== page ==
She stripped to her underwear earlier this week to demonstrate against being evicted from her office at Makerere University. 

    The incident caused a big storm on social media in Uganda as people debated whether it was an appropriate way to register her feelings.  

    Stella Nyanzi
  9. Arrested Mali hotel attack mastermind 'was planning new attack'

    Mali authorities say that the man arrested over allegedly plotting November's deadly attack on the luxury Radisson Blu hotel in the capital, Bamako, is Mauritanian Fawaz Ould Ahmeida.

    A security source in Mali has told the BBC that Mr Ahmeida is alleged to be the operations chief of al-Murabitoune - the Islamist militant group behind the attack.

    And he was allegedly planning an attack today on a place known to be frequented by westerners in the Malian capital.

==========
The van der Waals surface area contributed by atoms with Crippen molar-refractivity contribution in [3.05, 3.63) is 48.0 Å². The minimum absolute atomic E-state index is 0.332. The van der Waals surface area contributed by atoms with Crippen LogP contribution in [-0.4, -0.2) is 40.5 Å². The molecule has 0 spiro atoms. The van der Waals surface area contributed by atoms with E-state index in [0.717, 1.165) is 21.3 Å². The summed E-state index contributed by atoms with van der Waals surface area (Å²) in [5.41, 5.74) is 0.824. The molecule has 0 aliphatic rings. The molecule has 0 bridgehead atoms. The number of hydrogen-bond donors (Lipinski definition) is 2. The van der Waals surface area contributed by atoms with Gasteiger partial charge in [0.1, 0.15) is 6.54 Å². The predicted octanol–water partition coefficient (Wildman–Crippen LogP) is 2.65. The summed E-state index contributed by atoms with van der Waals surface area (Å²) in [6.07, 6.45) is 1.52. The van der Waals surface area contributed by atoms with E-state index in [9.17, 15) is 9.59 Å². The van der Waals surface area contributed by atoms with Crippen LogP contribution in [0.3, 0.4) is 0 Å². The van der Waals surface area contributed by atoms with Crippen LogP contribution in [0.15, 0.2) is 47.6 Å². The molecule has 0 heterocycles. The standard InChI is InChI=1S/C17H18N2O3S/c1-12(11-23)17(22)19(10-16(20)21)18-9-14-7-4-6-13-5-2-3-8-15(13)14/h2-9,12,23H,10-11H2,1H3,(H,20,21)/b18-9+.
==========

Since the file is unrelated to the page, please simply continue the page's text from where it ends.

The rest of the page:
Fawaz Ould Ahmeida
    Image caption: The Mali authorities released this picture of Fawaz Ould Ahmeida to the AFP news agency
  10. What does it mean to be African-British?

    In the US African-American is a term that describes a connection with a broad heritage, but in the UK African-British is a term many are unfamiliar with. 

    So we asked people with roots in both Africa and Britain this question: 

    "What does it mean to be African-British?"

    Abira
    Betty
    Isaac
    Tania
  11. East Africa's oil pipeline controversy

    BBC Monitoring

    Ugandan, Kenyan and Tanzanian ministers are discussing the proposed route of a pipeline that's set to carry oil from landlocked Uganda to the East African coast. Tanzania and Kenya are vying to have the pipeline to go through their countries.

    The issue has been a source of tension between the three states.

    Why does it matter?

    The pipeline, and resultant oil revenues, have been touted as key drivers in the transformation of the region's economies - and therefore could give an economic boost to whichever country it runs through.

    What's at stake?

    Kenya and Tanzania are in competition to convince Uganda over the route to transport the oil, but multinational oil firms are also involved in the race. The UK's Tullow Oil and Japanese Toyota Tsusho back the Kenyan routes, while France's Total is rooting for Tanzania.

    What is Uganda saying?